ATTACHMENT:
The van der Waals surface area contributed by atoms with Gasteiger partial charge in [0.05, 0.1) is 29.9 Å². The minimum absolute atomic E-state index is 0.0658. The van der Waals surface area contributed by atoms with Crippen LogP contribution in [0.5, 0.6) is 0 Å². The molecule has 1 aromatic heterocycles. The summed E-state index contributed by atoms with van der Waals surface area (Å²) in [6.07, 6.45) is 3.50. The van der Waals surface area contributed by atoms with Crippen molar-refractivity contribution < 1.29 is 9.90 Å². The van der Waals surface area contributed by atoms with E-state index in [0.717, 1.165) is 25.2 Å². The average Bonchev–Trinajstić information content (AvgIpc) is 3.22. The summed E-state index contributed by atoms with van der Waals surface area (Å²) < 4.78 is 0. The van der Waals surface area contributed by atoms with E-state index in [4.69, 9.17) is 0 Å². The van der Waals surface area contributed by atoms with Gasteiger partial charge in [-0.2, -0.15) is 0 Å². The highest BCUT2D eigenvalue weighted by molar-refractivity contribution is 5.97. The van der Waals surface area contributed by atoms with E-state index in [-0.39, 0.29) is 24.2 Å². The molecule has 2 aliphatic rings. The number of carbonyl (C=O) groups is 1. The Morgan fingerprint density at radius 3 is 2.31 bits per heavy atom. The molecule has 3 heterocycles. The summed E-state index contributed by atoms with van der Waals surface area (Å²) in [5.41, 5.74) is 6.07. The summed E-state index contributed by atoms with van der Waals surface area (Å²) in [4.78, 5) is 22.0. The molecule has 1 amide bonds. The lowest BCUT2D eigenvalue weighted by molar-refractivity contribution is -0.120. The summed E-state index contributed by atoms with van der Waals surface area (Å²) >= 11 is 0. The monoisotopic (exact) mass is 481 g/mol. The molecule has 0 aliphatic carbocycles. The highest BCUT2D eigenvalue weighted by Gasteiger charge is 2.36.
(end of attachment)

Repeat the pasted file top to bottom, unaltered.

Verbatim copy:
The van der Waals surface area contributed by atoms with Gasteiger partial charge in [0.05, 0.1) is 29.9 Å². The minimum absolute atomic E-state index is 0.0658. The van der Waals surface area contributed by atoms with Crippen LogP contribution in [0.5, 0.6) is 0 Å². The molecule has 1 aromatic heterocycles. The summed E-state index contributed by atoms with van der Waals surface area (Å²) in [6.07, 6.45) is 3.50. The van der Waals surface area contributed by atoms with Crippen molar-refractivity contribution < 1.29 is 9.90 Å². The van der Waals surface area contributed by atoms with E-state index in [0.717, 1.165) is 25.2 Å². The average Bonchev–Trinajstić information content (AvgIpc) is 3.22. The summed E-state index contributed by atoms with van der Waals surface area (Å²) < 4.78 is 0. The van der Waals surface area contributed by atoms with E-state index in [4.69, 9.17) is 0 Å². The van der Waals surface area contributed by atoms with Gasteiger partial charge in [-0.2, -0.15) is 0 Å². The highest BCUT2D eigenvalue weighted by molar-refractivity contribution is 5.97. The van der Waals surface area contributed by atoms with E-state index in [-0.39, 0.29) is 24.2 Å². The molecule has 2 aliphatic rings. The number of carbonyl (C=O) groups is 1. The Morgan fingerprint density at radius 3 is 2.31 bits per heavy atom. The molecule has 3 heterocycles. The summed E-state index contributed by atoms with van der Waals surface area (Å²) in [5.41, 5.74) is 6.07. The summed E-state index contributed by atoms with van der Waals surface area (Å²) in [4.78, 5) is 22.0. The molecule has 1 amide bonds. The lowest BCUT2D eigenvalue weighted by molar-refractivity contribution is -0.120. The summed E-state index contributed by atoms with van der Waals surface area (Å²) >= 11 is 0. The monoisotopic (exact) mass is 481 g/mol. The molecule has 0 aliphatic carbocycles. The highest BCUT2D eigenvalue weighted by Gasteiger charge is 2.36.